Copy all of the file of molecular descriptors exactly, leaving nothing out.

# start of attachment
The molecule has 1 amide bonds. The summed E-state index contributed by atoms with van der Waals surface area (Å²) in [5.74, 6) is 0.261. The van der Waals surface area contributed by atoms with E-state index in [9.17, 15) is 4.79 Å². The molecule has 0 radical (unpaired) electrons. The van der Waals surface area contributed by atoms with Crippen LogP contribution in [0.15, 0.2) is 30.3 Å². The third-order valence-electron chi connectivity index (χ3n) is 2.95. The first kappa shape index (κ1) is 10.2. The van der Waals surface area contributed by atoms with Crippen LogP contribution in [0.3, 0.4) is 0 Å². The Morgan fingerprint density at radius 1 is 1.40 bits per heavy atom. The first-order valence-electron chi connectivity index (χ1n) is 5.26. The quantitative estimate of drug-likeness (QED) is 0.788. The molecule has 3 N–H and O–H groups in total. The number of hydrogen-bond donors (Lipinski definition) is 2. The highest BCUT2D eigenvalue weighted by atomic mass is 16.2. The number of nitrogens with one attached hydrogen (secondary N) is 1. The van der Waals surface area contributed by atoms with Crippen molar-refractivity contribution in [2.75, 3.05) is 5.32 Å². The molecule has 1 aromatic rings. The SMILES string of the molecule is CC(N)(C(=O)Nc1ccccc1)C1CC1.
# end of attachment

The molecule has 1 amide bonds. The summed E-state index contributed by atoms with van der Waals surface area (Å²) in [5.74, 6) is 0.261. The van der Waals surface area contributed by atoms with E-state index in [9.17, 15) is 4.79 Å². The molecule has 0 radical (unpaired) electrons. The van der Waals surface area contributed by atoms with Crippen LogP contribution in [0.15, 0.2) is 30.3 Å². The third-order valence-electron chi connectivity index (χ3n) is 2.95. The first kappa shape index (κ1) is 10.2. The van der Waals surface area contributed by atoms with Crippen LogP contribution in [0.3, 0.4) is 0 Å². The Morgan fingerprint density at radius 1 is 1.40 bits per heavy atom. The first-order valence-electron chi connectivity index (χ1n) is 5.26. The quantitative estimate of drug-likeness (QED) is 0.788. The molecule has 3 N–H and O–H groups in total. The number of hydrogen-bond donors (Lipinski definition) is 2. The highest BCUT2D eigenvalue weighted by atomic mass is 16.2. The number of nitrogens with one attached hydrogen (secondary N) is 1. The van der Waals surface area contributed by atoms with Crippen molar-refractivity contribution in [2.75, 3.05) is 5.32 Å². The molecule has 1 aromatic rings. The SMILES string of the molecule is CC(N)(C(=O)Nc1ccccc1)C1CC1.